What is Auto Optical Inspection?

Engineer in the factory

You have to be extremely precise when manufacturing printed circuit boards (PCBs) to make sure all the boards are the same and work as intended for a project. Any changes in the boards, even minute ones, can affect the efficiency of the boards and cause problems. At Hallmark Nameplate, we use an auto optical inspection system to check the boards to make sure they are made to the highest quality standards to meet your needs.

Why Perform an Auto Optical Inspection?

Circuit boards are a lot more intricate than they were just a few years ago. Boards now incorporate new surface mount technology than was previously used and this has caused the boards to be much more compact today – especially since the new technology has also increased the amount of soldering that needs be done to hold it to the board.  Visually inspecting the boards is no longer a viable option to make sure everything is installed correctly on the PCBs because of all the materials on the circuit boards.

Performing an auto optical inspection ensures that imperfections that would be missed by the human eye are caught before the PCBs are sent to you for use in your products and equipment.

The Auto Optical Inspection Process

The auto optical inspection process uses computerized systems to compare and monitor the PCBs as they are being manufactured. The image of how the PCBs should look like is loaded into a computer. The image can be loaded using a “Golden Board” that the computer scans to collect the information it needs or an algorithm-based program is entered into the computer so the computer can create its own internal image.

As the PCBs are manufactured they are sent down a production line so images of them can be captured and sent to the computer where the captured image is compared to the stored image. There are two primary ways the images are monitored and compared with the main image to see if they have any defects or if they are good to send out to a customer.

  • Template Matching: This happens when the captured image is compared to the stored image.
  • Pattern Matching: Every image that is captured from both good and bad PCBs are stored in the computer. Every new image is then checked to see how they match up to previous images to see if a negative pattern is developing in the production process which distorts the PCBs as they are being produced.

The comparison and monitoring process is able to detect the slightest of defects that will affect the performance of the PCBs, and which cannot be detected by the human eye, like tiny scratches, nodules developing on the surface of the PCBS, and any stains on the boards. The process will also detect more common problems like misplaced, missing, or damaged components.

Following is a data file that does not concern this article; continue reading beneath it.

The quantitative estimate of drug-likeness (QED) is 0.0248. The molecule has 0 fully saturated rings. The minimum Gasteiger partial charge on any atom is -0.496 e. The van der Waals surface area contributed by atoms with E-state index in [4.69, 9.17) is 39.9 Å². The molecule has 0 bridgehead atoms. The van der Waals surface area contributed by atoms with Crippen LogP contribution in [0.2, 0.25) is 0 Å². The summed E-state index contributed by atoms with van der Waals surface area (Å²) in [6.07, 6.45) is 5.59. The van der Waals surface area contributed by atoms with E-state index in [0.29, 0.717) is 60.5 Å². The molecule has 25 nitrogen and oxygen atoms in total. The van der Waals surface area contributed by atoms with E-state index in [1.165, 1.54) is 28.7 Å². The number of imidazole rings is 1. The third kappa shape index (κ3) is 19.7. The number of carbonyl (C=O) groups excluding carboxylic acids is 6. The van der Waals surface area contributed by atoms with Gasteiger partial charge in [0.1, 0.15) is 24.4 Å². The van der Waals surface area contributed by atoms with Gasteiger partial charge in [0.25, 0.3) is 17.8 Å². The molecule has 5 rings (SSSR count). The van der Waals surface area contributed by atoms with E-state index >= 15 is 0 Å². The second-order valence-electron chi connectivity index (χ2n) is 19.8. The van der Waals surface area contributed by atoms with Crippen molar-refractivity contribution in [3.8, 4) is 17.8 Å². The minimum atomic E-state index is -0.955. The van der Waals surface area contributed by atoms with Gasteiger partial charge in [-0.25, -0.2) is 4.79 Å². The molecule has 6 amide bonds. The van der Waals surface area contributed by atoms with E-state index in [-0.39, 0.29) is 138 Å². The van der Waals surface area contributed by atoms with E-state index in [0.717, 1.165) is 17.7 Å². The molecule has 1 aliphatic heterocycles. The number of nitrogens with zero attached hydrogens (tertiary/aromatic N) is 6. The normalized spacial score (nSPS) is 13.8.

How to Capture an Image

An image can be captured using a single camera, or if a 3-Deimensional image is required, by a set of multiple cameras. The cameras must have the capacity to move so they can be adjusted to capture an Image of a PCB that has shifted on the production line. A shifted PCB board on the production line will throw the picture of it off- center if using a stationary camera and this will skew image. A skewed image is impossible to match up completely against the original image programmed into the computer and any defects might go undetected as a result.

A streaming video camera can also be used to capture multiple images. Individual frames in the video can be captured so they can be matched up to the original image in the computer.

Lighting is Important

A bright and stable light source is required to capture consistent images that can be compared to the original and other images. LED lighting is replacing fluorescent lighting since it lasts longer and maintains the light consistency needed to capture quality images. In some cases, infrared or ultraviolet light is used to detect certain types of defects that a white light won’t capture. The lights must also be placed in a position so they do not cause a shadow from the components to be cast upon the board.

When the Inspection Happens

The PCBs are inspected right after the components have been soldered to the circuit board. This ensures any problems can be caught as quickly as possible and fixed.

 

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